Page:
Question of the Week

Jan 162017
 

Have you ever wondered why rubbing alcohol, i.e. isopropyl alcohol, which is used to disinfect cuts burns so much when applied to the wound? As my mother always said: “As long as it burns, it helps”. This didn’t help me much as a kid, anyway. But why does it burn in the first place? Do you feel the bacteria die? Do some of your cells get killed, too, and you feel that?

Feel the burn.

Feel the burn.

In fact, neither is true. Interestingly, the pain you feel is due to a heat reaction. But wait, doesn’t alcohol usually give you a cool sensation when applied to the skin? True, but when the alcohol is able to penetrate your skin, e.g. when you have a cut, it gets in contact with your vanilloid receptors-1 (VR1). These are heat-gated receptors that normally get activated when the temperature rises above 42 °C, sending a painful sensation to prevent tissue damage by overheating. But why do your VR1 send a pain signal, even though the temperature does not rise above 42 °C? A study, a few years back, showed that alcohol has a similar effect on VR1 as capsaicin, the substance from chilies responsible for the hot taste.[1] Alcohol and capsaicin “trick” the VR1 by lowering the switch temperature from the above mentioned 42 °C to roughly 34 °C. Accordingly, your body temperature is high enough to induce an alert signal of VR1, giving you a burning (heat) pain even though your tissue isn’t nearly hot enough.

Maybe it helps you in the future when disinfecting wounds (or eating hot food) when you think that the pain is not real but rather a trick by played due to your heat receptors.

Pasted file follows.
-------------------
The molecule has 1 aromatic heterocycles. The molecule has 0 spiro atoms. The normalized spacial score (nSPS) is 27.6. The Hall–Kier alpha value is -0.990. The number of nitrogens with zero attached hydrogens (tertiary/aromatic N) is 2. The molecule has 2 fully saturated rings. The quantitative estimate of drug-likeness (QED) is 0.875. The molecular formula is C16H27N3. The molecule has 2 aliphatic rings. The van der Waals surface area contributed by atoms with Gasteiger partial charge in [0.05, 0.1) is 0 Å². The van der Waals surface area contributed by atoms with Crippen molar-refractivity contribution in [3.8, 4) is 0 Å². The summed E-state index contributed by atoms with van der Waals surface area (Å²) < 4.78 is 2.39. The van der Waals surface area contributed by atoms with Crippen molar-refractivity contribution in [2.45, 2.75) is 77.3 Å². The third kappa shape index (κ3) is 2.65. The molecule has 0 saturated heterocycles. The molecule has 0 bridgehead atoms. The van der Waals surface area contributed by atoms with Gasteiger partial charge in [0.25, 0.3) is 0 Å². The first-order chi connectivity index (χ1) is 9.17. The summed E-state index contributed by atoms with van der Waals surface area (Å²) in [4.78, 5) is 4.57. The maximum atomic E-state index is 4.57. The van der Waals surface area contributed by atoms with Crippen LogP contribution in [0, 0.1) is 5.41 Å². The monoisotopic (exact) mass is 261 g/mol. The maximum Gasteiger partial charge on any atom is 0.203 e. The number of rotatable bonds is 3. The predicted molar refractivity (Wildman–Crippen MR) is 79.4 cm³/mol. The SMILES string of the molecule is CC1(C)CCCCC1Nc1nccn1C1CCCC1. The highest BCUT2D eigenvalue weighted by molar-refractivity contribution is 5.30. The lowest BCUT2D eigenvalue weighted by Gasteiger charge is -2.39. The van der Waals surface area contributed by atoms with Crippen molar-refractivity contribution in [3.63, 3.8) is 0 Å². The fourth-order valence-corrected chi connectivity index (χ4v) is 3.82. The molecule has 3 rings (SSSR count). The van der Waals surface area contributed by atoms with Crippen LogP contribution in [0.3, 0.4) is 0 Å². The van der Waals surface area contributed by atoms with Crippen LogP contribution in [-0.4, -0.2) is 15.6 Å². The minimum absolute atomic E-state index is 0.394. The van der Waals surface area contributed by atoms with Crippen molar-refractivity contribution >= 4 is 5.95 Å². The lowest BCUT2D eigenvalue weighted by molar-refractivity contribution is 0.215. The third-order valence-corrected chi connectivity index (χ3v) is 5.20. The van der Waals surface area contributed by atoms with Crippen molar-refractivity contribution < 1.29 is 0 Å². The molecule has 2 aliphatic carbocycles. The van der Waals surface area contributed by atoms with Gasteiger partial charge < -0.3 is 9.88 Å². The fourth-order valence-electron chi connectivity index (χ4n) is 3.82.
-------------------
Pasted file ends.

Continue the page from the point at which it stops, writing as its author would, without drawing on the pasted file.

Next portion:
–Andreas Neidlinger

Reference:
[1] M. Trevisani, D. Smart, M. J. Gunthorpe, M. Tognetto, M. Barbieri, B. Campi, S. Amadesi, J. Gray, J. C. Jerman, S. J. Brough, D. Owen, G. D. Smith, A. D. Randall, S. Harrison, A. Bianchi, J. B. Davis, P. Geppetti, Nat. Neurosci. 2002, 5, 546-551.

Jan 082017
 

According to media reports, the Italian neurosurgeon Dr. Sergio Canavero will attempt the first transplant of a human head (cephalosomatic anastomosis) in the end of 2017.[1] Valery Spiridonow is volunteering for this project since he suffers from spinal muscular atrophy (SMA) and believes the surgery will offer a chance to escape from this fatal disease.[2]

Similar experiments have already been performed more or less successfully on animals. In some cases, the animals survived but they remained paraplegic and their cardiovascular and respiratory systems had to be supported. Also they did not survive quite long after the surgery.[3,4] In fact, many experts are strongly doubting the success of this highly expensive transplant too.

Head Transplant : Fact or Fiction ?

Head Transplant : Fact or Fiction ?

Even if it might become a 100 % success, there remain a lot of serious questions: